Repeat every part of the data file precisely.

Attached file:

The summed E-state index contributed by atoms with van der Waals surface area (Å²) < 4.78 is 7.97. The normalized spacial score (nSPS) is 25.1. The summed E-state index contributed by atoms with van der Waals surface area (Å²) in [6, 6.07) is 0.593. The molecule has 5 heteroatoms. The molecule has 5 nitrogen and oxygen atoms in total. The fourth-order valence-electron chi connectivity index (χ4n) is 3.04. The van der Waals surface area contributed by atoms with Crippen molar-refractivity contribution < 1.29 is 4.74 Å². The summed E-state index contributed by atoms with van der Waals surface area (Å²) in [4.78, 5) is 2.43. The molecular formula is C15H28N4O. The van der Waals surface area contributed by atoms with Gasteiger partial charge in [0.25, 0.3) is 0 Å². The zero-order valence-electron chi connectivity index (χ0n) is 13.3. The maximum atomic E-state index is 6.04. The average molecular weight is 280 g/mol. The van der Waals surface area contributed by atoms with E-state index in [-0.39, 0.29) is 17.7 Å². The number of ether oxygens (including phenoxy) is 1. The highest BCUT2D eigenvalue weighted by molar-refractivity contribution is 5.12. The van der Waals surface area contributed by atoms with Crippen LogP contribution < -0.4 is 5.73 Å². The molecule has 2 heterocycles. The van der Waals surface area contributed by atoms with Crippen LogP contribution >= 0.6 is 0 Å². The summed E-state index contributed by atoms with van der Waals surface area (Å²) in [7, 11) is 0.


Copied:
The summed E-state index contributed by atoms with van der Waals surface area (Å²) < 4.78 is 7.97. The normalized spacial score (nSPS) is 25.1. The summed E-state index contributed by atoms with van der Waals surface area (Å²) in [6, 6.07) is 0.593. The molecule has 5 heteroatoms. The molecule has 5 nitrogen and oxygen atoms in total. The fourth-order valence-electron chi connectivity index (χ4n) is 3.04. The van der Waals surface area contributed by atoms with Crippen molar-refractivity contribution < 1.29 is 4.74 Å². The summed E-state index contributed by atoms with van der Waals surface area (Å²) in [4.78, 5) is 2.43. The molecular formula is C15H28N4O. The van der Waals surface area contributed by atoms with Gasteiger partial charge in [0.25, 0.3) is 0 Å². The zero-order valence-electron chi connectivity index (χ0n) is 13.3. The maximum atomic E-state index is 6.04. The average molecular weight is 280 g/mol. The van der Waals surface area contributed by atoms with E-state index in [-0.39, 0.29) is 17.7 Å². The number of ether oxygens (including phenoxy) is 1. The highest BCUT2D eigenvalue weighted by molar-refractivity contribution is 5.12. The van der Waals surface area contributed by atoms with Crippen LogP contribution < -0.4 is 5.73 Å². The molecule has 2 heterocycles. The van der Waals surface area contributed by atoms with Crippen LogP contribution >= 0.6 is 0 Å². The summed E-state index contributed by atoms with van der Waals surface area (Å²) in [7, 11) is 0.